A leader’s most important job is setting priorities. By that standard, Speaker of the House Mark Eves showed strong leadership last week when he announced the committee assignments for the upcoming legislative session.

Eves made it plain to the members of his caucus where their focus should be: “I urge each and every one of them to put jobs first,” Eves said. “I urge them to focus on growing our economy so that more Maine families, workers and businesses can succeed.”

That is the right priority, and the clearest reading of voters’ wishes, based on the results of the Nov. 4 election. Gov. LePage, the candidate with the clearest economic message, won a strong victory.

Democrats, who at times appear more interested in saving government jobs than in creating new ones in the private sector, lost control of the Senate and much of their majority in the House. The charge is not always fair, but it sticks because the range of issues that Democrats say they care most about is so wide, from toxic toys to gun control.

Eves will not have an easy job of keeping his caucus in line. Every member is permitted to introduce as many bills as he or she wants, and virtually every bill gets a committee hearing, a work session and a vote by the House and Senate. Eves has little leverage to use on the members who don’t show discipline, so it will be up to their colleagues to hold all members accountable.

No one should be willing to push a pet issue if it will distract attention from the state’s No. 1 problem – its lagging economy.

Republicans, also should be willing to show the same kind of resolve.

It’s true that Gov. LePage stayed on an economic message throughout his campaign, but he still has some work to do on his job-creating agenda.

For instance, he says lowering the top income tax rate is a priority for him because it would stimulate the economy, bring back wealthy former residents and attract out-of-state businesses to move here. But Maine lowered its tax rates in 2011, and none of those things happened.

Maine job creation has lagged, as the nation and the New England region recovered from the Great Recession. Our unemployment rate is low, but our economy is hardly growing. Our population has been flat since 2008, and as our the median age climbs, we have fewer people of working age. If tax cuts made a difference in that trend, we should have seen at least some population growth and a tighter job market that puts upward pressure on wages.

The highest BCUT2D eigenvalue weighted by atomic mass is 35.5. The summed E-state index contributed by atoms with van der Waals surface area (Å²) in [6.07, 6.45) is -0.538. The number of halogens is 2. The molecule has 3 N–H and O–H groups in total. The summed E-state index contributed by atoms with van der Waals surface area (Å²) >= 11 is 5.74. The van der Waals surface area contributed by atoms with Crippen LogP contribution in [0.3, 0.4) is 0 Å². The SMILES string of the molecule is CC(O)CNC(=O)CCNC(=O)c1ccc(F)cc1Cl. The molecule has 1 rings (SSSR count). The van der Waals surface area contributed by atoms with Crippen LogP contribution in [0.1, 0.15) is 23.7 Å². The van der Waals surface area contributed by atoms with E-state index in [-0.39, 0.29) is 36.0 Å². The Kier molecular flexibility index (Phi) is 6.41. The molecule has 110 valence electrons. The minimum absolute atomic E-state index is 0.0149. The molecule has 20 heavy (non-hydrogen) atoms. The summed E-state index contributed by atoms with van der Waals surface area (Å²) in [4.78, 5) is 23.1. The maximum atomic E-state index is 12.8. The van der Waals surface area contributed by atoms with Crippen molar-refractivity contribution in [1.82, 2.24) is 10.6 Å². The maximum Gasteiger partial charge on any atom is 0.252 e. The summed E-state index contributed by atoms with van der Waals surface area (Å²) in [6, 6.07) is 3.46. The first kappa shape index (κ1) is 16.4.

The governor has also claimed a mandate on welfare reform, and he is right that there is a widespread feeling that something is wrong with the system. But he has not made a strong case that cutting health care and nutrition services helps the economy grow. There is a much stronger argument that having more sick and hungry Mainers slows our growth.

Welfare reform that provided supports for people to find and hold jobs, get secure affordable housing and adequate health care is a growth strategy, although it might not be a short- term cost saving.

The way the Legislature is configured, no side can have its way without working with the other. Although they disagree on many issues, Republicans and Democrats in Augusta have an opportunity to work together on pro-growth policies that can get the economy moving.

The members of the Democratic caucus in the House should listen to Eves and spend the next six months working to end these years of stagnation. Republicans should consider applying the same discipline to their own ideas, putting jobs and the economy at the top of their priority list as well.